However, I ran across some talks that she gave the National Honey Show, and I particularly wanted to share this one on the sustainability of honey bees. One of the things she shared in her talk is that she does not use chemicals in her hives. Honestly, it's thrilling and refreshing to find a scientist that advocates using other methods to control varroa. Instead, she advocates strongly for an integrated pest management (IPM) system that, while it may use chemicals in small doses, relies much more heavily on hygienic genetics, monitoring, and swarming/splitting. (BTW, the answer to the question in this post's title is "yes.")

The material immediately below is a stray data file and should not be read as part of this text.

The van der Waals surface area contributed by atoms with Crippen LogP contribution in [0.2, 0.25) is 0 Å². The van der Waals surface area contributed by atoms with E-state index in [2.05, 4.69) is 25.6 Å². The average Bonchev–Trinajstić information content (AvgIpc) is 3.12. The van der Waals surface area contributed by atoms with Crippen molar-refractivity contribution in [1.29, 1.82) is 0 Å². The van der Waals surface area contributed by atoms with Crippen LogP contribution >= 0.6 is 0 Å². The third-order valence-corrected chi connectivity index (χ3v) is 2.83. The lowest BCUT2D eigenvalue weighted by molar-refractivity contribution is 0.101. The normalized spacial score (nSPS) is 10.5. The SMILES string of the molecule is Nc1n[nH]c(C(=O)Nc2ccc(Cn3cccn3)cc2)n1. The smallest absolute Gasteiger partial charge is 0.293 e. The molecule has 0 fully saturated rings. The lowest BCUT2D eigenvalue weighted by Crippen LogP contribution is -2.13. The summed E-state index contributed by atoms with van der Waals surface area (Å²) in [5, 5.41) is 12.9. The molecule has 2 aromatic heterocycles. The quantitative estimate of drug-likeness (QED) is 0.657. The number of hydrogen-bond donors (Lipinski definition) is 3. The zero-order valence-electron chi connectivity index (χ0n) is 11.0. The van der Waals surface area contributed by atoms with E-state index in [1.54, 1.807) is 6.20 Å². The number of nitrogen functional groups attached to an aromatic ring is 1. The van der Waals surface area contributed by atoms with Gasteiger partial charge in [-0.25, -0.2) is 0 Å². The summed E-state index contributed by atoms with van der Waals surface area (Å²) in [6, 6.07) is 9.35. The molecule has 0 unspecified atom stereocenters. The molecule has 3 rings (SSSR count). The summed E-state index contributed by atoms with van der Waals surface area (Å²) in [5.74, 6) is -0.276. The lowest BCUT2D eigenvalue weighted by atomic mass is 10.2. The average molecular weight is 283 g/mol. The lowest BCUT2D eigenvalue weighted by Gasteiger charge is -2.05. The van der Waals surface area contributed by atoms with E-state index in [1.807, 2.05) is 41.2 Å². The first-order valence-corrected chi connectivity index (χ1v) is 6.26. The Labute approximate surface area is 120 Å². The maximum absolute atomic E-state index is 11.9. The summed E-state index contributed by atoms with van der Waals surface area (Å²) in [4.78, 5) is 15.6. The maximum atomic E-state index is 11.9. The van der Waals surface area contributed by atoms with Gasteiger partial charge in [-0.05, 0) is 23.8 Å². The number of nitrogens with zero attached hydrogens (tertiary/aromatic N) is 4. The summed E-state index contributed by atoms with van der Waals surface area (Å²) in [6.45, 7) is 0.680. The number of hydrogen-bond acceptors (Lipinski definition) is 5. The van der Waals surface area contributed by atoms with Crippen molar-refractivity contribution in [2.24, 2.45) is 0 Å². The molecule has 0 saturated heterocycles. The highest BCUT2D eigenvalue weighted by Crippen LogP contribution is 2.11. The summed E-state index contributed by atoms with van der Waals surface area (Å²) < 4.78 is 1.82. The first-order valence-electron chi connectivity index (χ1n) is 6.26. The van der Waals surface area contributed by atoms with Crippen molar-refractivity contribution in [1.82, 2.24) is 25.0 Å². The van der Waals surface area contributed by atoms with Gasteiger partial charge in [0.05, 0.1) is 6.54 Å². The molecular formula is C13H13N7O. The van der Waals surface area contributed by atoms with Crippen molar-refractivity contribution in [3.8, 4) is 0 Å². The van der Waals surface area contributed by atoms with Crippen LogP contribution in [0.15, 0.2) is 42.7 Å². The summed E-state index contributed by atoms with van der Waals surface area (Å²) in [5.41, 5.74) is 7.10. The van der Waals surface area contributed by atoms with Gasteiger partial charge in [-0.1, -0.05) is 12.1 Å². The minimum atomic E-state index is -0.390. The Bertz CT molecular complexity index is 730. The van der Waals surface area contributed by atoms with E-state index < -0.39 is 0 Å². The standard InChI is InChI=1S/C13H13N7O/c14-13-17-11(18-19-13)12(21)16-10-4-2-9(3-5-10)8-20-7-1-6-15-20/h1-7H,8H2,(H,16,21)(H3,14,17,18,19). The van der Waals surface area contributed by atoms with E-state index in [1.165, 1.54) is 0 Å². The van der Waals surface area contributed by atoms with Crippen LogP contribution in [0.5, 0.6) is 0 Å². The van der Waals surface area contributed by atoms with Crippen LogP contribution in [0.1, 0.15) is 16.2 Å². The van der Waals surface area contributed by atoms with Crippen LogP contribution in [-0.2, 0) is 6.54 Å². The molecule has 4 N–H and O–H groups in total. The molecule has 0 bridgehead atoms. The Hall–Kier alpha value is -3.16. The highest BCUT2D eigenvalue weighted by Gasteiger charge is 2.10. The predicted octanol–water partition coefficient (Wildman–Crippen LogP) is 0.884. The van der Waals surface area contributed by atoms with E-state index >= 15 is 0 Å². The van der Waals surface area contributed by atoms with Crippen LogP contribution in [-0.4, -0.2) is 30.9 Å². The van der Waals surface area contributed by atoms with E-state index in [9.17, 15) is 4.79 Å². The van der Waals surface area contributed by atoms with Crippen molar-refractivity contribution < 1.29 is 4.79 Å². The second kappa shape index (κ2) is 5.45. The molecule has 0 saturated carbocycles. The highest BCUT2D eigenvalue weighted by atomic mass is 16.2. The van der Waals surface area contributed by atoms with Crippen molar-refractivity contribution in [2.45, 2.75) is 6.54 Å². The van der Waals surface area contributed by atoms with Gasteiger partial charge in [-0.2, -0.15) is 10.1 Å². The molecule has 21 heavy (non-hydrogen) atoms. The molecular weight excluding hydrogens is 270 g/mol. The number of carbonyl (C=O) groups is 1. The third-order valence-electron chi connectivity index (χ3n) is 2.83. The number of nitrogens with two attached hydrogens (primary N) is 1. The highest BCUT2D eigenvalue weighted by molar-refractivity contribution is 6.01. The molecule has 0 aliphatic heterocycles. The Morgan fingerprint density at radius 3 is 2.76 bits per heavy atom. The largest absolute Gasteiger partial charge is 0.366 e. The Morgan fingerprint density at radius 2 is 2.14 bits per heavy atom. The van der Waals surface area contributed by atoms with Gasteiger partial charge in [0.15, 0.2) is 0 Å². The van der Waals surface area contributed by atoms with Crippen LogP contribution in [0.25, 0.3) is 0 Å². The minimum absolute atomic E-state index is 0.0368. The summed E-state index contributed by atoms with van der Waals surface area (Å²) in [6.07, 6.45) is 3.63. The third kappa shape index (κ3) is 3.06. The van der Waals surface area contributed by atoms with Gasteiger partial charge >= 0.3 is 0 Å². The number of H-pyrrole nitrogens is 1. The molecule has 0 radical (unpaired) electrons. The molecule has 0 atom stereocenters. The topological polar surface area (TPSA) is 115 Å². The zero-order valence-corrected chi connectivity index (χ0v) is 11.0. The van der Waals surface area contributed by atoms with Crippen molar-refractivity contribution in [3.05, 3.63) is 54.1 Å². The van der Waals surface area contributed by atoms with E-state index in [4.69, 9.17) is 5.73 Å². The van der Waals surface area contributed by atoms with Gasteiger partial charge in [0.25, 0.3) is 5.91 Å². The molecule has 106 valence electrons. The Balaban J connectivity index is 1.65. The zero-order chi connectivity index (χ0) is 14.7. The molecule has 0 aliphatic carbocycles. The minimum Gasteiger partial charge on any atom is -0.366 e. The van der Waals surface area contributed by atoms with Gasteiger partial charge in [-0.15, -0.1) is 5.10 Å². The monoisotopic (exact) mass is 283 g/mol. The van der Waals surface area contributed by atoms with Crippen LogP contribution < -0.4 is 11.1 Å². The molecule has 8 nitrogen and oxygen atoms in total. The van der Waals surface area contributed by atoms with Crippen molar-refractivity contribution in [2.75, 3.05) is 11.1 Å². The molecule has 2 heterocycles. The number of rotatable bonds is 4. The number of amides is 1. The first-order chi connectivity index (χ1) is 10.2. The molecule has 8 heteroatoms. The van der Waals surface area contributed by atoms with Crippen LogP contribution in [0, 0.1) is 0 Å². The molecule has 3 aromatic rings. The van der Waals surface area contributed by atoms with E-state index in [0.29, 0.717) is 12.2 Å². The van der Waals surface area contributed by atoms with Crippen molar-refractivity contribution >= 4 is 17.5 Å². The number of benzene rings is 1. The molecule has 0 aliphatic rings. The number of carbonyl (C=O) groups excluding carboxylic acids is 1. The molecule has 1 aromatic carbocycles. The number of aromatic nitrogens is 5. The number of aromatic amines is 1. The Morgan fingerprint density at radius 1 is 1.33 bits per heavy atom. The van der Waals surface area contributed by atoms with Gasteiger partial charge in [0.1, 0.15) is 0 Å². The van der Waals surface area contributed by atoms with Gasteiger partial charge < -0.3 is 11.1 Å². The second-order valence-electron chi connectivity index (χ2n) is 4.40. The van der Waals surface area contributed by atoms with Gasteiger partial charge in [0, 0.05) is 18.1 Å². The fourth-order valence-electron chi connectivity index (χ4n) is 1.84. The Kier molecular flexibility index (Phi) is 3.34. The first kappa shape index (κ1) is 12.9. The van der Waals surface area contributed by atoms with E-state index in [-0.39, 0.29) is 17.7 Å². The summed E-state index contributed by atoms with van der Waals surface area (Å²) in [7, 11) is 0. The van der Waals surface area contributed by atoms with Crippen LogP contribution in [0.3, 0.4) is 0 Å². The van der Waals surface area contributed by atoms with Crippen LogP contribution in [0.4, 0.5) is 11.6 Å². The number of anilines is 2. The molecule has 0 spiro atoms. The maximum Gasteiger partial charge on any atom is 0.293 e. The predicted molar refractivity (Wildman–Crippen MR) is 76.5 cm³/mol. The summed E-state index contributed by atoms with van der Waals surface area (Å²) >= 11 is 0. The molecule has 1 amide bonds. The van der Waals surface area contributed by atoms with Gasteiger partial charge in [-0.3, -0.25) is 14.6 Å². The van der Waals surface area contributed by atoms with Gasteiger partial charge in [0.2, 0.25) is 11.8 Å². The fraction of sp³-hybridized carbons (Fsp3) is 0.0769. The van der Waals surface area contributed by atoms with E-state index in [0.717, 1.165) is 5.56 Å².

Dr. Delaney's data on the survivability of hives that have been split vs. control hives that weren't is really interesting, and I'm looking forward to an update on data regarding the best timing of splits.
Anyway, if you haven't seen this already, it's well worth watching.
Here is a link to another talk she gave on genetics. It's a pared down version I think of similar talks she's given. If you do a search on YouTube, you can find them.